Recently, if you have been trying to deploy Azure Resource Group template using Visual Studio, you might see below error:
[ERROR]Add-AzureRmAccount: A parameter cannot be found that matches parameter name
[ERROR]'EnvironmentName'.[ERROR]At line:1 char:2379[ERROR]+... xmg' -AccountId 'firstname.lastname@example.org' -EnvironmentName 'AzureC...[ERROR]+~~~~~~~~~~~~~~~~[ERROR]+CategoryInfo:InvalidArgument:(:)[Add-AzureRmAccount],Param[ERROR] eterBindingException
[ERROR]+FullyQualifiedErrorId:NamedParameterNotFound,Microsoft.Azure.Commands.[ERROR]Profile.AddAzureRMAccountCommand[ERROR][ERROR]RunLogin-AzureRmAccount to login.
As discussed in one of the previous blog posts, we can use PowerShell to help create persistent logins. Now consider scenario, where you have access to multiple azure subscriptions. Off course, you can download and save AzureRM profile for each one of the them. However, there are two major issues:
AzureRM profile downloaded is associated with a token by default and it expires in a few days.
If you have too many subscriptions, it can be tiresome to first select subscription and then save the profile.
While doing azure automation from some time, I have found that I have to login each time I run a new PowerShell session. This is irritating while writing and executing scripts. You can do this manually by configuring the management certificate and subscription details with the Set-AzureSubscription and Select-AzureSubscription cmdlets or automatically by downloading the PublishSettings file from Windows Azure and importing it. In this blog post, we’ll see how to automate the login process for Microsoft Azure so that our script can run without any manual intervention. Continue reading “Persistant Azure PowerShell Logins”→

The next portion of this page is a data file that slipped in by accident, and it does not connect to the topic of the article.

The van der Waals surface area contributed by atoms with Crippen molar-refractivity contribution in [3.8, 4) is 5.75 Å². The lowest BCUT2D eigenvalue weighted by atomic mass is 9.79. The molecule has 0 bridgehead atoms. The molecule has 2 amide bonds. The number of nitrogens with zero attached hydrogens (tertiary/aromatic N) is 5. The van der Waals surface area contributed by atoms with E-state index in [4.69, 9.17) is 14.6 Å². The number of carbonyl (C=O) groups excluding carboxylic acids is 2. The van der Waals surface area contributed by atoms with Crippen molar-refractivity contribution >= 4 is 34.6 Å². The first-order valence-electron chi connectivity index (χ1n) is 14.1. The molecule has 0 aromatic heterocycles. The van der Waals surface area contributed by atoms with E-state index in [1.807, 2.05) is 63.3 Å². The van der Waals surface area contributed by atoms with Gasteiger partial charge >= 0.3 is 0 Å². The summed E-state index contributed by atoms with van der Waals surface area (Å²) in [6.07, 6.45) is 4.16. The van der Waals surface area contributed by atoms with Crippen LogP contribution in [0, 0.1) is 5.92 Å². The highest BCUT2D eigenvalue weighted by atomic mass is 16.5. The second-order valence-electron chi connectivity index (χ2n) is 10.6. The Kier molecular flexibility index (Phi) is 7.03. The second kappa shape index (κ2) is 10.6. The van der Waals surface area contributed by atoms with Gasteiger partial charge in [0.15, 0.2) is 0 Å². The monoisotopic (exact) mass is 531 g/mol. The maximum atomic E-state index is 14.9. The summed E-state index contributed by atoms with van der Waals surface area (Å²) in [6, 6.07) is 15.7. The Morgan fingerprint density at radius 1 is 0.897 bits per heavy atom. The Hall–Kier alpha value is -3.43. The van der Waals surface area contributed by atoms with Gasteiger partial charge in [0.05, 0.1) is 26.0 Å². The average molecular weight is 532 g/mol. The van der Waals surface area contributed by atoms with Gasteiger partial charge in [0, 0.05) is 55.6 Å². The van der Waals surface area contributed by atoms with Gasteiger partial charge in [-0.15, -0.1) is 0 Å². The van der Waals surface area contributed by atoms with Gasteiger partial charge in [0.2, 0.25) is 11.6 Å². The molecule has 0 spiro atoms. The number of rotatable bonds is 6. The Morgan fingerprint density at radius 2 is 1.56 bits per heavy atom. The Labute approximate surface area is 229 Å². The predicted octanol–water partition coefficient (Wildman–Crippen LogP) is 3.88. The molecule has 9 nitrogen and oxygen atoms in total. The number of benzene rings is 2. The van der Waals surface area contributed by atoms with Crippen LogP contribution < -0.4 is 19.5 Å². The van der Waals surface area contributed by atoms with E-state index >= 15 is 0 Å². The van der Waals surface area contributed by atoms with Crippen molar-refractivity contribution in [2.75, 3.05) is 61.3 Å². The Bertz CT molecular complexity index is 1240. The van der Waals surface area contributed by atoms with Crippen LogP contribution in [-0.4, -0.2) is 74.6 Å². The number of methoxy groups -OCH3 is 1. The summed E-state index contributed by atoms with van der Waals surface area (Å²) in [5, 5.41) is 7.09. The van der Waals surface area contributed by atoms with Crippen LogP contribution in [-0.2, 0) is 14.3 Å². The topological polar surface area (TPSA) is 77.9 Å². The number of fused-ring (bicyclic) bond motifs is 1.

Azure Automation has been migrated to new Azure resource manager portal at https://portal.azure.com. If you happen to open Azure Automation accounts in Classic portal, you would see a message like below:
Azure virtual machines have a variety of built-in extensions that can enable configuration management. There are two extensions for Windows PowerShell. The custom script extension allows you to run a script on a virtual machine at provisioning time or after it is running. The Windows PowerShell DSC Extension allows you to define the state of a virtual machine using the PowerShell Desired State Configuration language and apply it. There are also extensions that allow you to configure your virtual machines to use open source configuration management utilities such as Chef or Puppet …Continue Reading